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Policy Design and Execution in a Complex World: Can We Learn from the Financial Crisis?

Peter Lewin

A chapter in Studies in Austrian Macroeconomics, 2016, vol. 20, pp 265-283 from Emerald Publishing Ltd

Abstract: Abstract We repeat the mistakes of history because of the neglect of history, the imperfections of memory, and the complexity of social situations. I begin with a discussion of the first two and then turn to the third. After discussing the meaning and significance of complexity, I discuss the causal ambiguity surrounding economic policies and what this implies for the burden of proof in policy espousal and design. I consider the role of social institutions, their function and origins, and how they are able to facilitate human action in an economic environment of accelerating change. Institutions like markets, monetary systems, systems of common law, languages are all networks. So are groups of believers in the efficacy of certain kinds of economic policy. I consider the role of networks in general and in regard to economic cycles in particular. In the concluding section, I suggest that the implications of complexity for the occurrence of cycles, and the adoption of discretionary policies to deal with them, are likely not only to exacerbate the effects of the cycles, but also, more fundamentally, to subvert the fundamental institutional structure of our economy, what we may think of as our embedded constitutions, to the great long-term detriment of our economic health.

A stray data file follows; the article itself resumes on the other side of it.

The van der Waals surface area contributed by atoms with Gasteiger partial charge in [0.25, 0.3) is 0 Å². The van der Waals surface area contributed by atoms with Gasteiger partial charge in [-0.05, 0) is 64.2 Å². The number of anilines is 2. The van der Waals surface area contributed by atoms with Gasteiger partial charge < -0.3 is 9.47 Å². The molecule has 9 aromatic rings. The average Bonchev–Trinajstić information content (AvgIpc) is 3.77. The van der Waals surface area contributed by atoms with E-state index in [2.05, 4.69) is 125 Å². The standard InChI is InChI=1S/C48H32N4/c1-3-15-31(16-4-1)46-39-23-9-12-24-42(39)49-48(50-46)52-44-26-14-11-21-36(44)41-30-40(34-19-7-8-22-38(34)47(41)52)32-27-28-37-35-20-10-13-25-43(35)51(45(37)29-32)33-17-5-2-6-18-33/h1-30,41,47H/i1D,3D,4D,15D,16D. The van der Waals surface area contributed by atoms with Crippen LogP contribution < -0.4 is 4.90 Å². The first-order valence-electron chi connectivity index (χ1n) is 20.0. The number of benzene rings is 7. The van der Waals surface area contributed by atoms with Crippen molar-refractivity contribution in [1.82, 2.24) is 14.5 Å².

Keywords: Causal ambiguity; complexity; network effects; institutions; E6; H1; D8 (search for similar items in EconPapers)
Date: 2016
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